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Summary: Jesus and the 12 Disciples celebrated Passover in the "upper room" in Jerusalem. While they were there, the Lord showed these men just how much He really loved them. Other things happened there, too.

Introduction: The apostle John was an eyewitness to many of the events he recorded in his Gospel. One of the most touching, in my opinion, is this episode that took place just hours before the Lord Jesus Christ was crucified. He knew exactly what the Lord meant, when John said the Lord loved them “to the end” or to the uttermost.

Note: words in parentheses were in italics as written in the KJV text.

1 The deeds our Lord performed

Text, John 13:1-11, KJV: 1 Now before the feast of the passover, when Jesus knew that his hour was come that he should depart out of this world unto the Father, having loved his own which were in the world, he loved them unto the end. 2 And supper being ended, the devil having now put into the heart of Judas Iscariot, Simon's (son) to betray him; 3 Jesus knowing that the Father had given all things into his hands, and that he was come from God, and went to God; 4 He riseth from supper, and laid aside his garments; and took a towel, and girded himself. 5 After that he poureth water into a bason, and began to wash the disciples' feet, and to wipe (them) with the towel wherewith he was girded. 6 Then cometh he to Simon Peter: and Peter saith unto him, Lord, dost thou wash my feet? 7 Jesus answered and said unto him, What I do thou knowest not now; but thou shalt know hereafter. 8 Peter saith unto him, Thou shalt never wash my feet. Jesus answered him, If I wash thee not, thou hast no part with me. 9 Simon Peter saith unto him, Lord, not my feet only, but also (my) hands and (my) head. 10 Jesus saith to him, He that is washed needeth not save to wash (his) feet, but is clean every whit: and ye are clean, but not all. 11 For he knew who should betray him; therefore said he, Ye are not all clean.

The 12th chapter of John’s Gospel closes with a summary of our Lord’s public ministry. Beginning with chapter 13, John, under the guidance of the Holy Spirit, devotes the rest of his Gospel to the last days of our Lord’s life (chapter 21 could be considered an appendix). John begins this last period of time with selected events in the “Upper Room” where Jesus and the disciples celebrated Passover. Mark 14:12-16 and Luke 22:7-13 have a little more info.

Each of the four Gospels has a record of some of the events that took place in the “upper room”. John alone writes about this particular episode where the Lord showed the disciples clearly how much He loved them. The phrase “loved them unto the end” in the KJV has the idea of yjr amount or depth of His love, rather than the duration or “how long” of that love. In other words, Jesus never stopped loving His disciples!

And John now proceeds to give some additional information as to how the Lord proved His love for the disciples. The “supper” was probably the Passover meal but this is not certain—did they or would they eat any food before they ate the roasted lamb and bitter herbs of the Passover dinner (Exodus 12)? Once the supper was over, Jesus rose up and performed a task that perhaps nobody saw coming, let alone something Jesus Himself would do.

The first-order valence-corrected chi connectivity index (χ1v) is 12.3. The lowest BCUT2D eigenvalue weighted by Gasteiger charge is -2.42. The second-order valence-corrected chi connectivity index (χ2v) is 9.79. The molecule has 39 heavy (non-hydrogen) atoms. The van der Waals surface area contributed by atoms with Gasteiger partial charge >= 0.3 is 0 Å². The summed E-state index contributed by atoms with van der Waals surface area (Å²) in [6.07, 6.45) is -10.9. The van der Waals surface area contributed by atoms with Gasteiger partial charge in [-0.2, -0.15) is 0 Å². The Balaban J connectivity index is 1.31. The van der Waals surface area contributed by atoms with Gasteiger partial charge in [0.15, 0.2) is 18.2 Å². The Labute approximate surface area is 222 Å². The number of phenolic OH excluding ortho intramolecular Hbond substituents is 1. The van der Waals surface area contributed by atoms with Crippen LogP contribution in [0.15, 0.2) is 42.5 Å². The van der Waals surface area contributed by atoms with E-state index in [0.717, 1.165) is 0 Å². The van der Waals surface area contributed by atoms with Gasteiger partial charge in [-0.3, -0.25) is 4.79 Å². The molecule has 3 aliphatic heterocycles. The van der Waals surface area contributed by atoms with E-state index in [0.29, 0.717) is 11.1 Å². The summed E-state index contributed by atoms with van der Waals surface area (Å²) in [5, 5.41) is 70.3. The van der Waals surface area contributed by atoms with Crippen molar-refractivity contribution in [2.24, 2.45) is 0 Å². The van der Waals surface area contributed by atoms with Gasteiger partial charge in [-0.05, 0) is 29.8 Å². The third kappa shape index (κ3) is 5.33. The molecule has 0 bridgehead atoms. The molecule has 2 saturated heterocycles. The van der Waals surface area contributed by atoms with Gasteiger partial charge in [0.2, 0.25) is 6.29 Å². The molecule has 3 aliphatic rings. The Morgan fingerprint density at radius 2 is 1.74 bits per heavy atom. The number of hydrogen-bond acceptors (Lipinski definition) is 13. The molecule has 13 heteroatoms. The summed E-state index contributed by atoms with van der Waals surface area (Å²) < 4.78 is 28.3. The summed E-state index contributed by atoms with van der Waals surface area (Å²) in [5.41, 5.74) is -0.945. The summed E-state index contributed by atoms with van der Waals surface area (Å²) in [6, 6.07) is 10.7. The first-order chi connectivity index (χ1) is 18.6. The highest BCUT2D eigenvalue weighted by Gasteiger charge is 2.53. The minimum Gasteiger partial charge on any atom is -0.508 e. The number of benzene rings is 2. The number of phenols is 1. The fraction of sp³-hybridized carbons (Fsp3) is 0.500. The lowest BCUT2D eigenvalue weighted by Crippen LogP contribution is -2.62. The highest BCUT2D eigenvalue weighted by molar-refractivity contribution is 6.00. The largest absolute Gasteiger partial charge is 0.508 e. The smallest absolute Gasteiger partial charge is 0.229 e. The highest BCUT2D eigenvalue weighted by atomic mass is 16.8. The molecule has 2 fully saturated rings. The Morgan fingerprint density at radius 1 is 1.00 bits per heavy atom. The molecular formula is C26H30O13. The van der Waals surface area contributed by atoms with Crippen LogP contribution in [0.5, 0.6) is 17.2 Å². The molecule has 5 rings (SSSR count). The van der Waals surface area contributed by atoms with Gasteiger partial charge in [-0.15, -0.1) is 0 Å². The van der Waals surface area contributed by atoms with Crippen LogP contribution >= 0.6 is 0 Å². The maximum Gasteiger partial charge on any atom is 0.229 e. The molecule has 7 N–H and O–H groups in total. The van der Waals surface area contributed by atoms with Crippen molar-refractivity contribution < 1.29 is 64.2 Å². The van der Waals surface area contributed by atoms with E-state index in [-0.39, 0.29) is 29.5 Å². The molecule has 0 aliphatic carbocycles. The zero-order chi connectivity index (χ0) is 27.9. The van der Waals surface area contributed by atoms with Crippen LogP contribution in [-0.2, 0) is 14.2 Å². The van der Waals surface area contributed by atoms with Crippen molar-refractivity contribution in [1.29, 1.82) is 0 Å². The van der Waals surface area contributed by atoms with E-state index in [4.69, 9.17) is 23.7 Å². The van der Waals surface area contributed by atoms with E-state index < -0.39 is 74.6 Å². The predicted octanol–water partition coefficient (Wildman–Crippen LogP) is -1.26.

He started to wash their feet.

This was a custom and courtesy in those days. It bears repeating that “shoes” such as we have today were probably unknown to people of those days, let alone socks, nylon stockings, and so forth. The people wore sandals, most likely very open, and would gather dust (and maybe other things) on their feet as they walked from here to there. When they came to a house, someone from the house would take some water and wash the dust off the guests’ feet. Sometimes, though, that custom wasn’t always followed. Luke 7:36-50 tells of a time when a Pharisee named Simon invited Jesus to his house for a meal—but didn’t have anyone wash the feet of Jesus.

John did not say, here, if anyone had washed the disciples’ feet before they took part in observing the Passover meal, but he did mention how Jesus did it. John stated that Jesus laid aside His garments (the outer robe, most likely) then “girded Himself” with a towel. Then the Lord poured water into a “bason”, or something to hold enough water for a foot-washing. Did He take the “bason” with Him as He washed each set of feet?

We do know, and we have John’s testimony, that the Lord not only washed their feet, but wiped them dry using the towel He brought along. Imagine this, the Lord of glory, the Son of God Himself, doing one of the lowliest tasks of all—something a household servant would ordinarily do or be tasked to do, washing dirty feet and then drying them off. What a Savior!

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